Nothing is safe with kitty roaming the countertops: cups spilled, picture frames tossed off the ledge and snacks eaten. No matter what you do, you can’t seem to make Fluffy stay off those alluring counters.
Despite stereotypes of crying kittens stuck in trees, cats are agile and competent climbers. In the wild, they used this skill to hide from prey, rest in warm places away from predators and survey their territory. In your home, cats are still attempting to do these things, and it’s your breakables that pay the price.
What NOT to Do:
- Don’t scold or physically punish the cat. Your cat might get off the counter that one time, but she or he won’t learn to stay down – she or he will only learn be to frightened of you.
- Don’t shove your cat off the ledge. Your cat might fall and hurt itself.
- Don’t use loud or painful environmental punishers (like motion detectors that make loud noises). Your cat may become skittish and frightened in the entire room or house, not just that area.
Instead, consider these steps to discourage your cats from being kings of the countertops.
Step 1: Figure out why your cat is so drawn to those areas.
Is he or she perching in the windowsill to watch birds? Snoozing on the warm fridge? Or just prowling around, looking for stuff to do and being destructive? All of these symptoms are your cat trying to talk to you about his or her environment.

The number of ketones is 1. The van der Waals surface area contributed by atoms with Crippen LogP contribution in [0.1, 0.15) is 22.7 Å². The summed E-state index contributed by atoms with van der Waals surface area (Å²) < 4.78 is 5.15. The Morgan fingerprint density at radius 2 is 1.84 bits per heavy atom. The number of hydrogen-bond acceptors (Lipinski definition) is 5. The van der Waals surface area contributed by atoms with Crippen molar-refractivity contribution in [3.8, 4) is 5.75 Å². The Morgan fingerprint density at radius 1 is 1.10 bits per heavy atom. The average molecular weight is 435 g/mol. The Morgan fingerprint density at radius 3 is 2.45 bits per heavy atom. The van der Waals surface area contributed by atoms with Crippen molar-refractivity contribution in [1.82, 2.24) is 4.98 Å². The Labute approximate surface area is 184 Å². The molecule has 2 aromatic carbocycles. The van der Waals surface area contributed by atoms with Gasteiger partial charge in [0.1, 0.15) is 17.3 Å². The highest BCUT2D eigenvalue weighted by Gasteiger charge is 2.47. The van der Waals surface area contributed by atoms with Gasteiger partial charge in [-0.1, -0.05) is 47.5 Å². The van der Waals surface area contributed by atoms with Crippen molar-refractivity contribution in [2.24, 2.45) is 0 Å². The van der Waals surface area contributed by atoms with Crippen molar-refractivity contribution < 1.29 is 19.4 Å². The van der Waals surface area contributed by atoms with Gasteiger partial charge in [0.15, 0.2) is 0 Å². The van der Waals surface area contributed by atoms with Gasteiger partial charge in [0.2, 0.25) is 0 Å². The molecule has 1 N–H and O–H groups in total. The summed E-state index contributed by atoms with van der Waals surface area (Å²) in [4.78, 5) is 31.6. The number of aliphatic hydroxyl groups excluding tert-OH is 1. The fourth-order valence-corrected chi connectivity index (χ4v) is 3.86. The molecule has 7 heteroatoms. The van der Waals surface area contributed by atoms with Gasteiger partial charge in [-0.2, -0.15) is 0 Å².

Step 2: Provide substitutes.
Before you can successfully dissuade your cat from hanging out on the counters and tables, you will need to fulfill his or her needs in other ways. Perhaps a cat tree or climbing shelves, access to other windows, or a pet bed in a warm place would be a welcome substitute.
If your cat is knocking items off of shelves and tables, you may need to increase the mental stimulation of your home by providing new or different toys and games.
Step 3: Make the countertops less alluring.
If your cat is drawn to the warmth and view of the window, close the blinds. If he or she likes to snack, make sure the counters are clean and there are no dishes in the sink. If your cat likes to prowl the countertops, cover them with aluminum foil to provide an unpleasant, but harmless, texture.
Step 4: Provide playtime, every day.
Your cat needs to exercise for at least 10 minutes twice per day. Playing together will increase your bond and provide stimulation so kitty won’t be so tempted by the interesting countertops. Try some tried-and-true kitty classics, like chasing a string or spraying toys with liquid catnip.
Step 5: Choose your battles.
Many cat owners choose to allow some countertop climbing. Cats are natural climbers and many cats like to be around their human families, drawn to high places in the room where their humans are hanging out. If your kitty simply can’t break his or her countertop habit, you may need to accept it as the price of admission for that cat’s love and companionship.
The information in this blog has been developed with our veterinarian and is designed to help educate pet parents. If you have questions or concerns about your pet's health or nutrition, please talk with your veterinarian.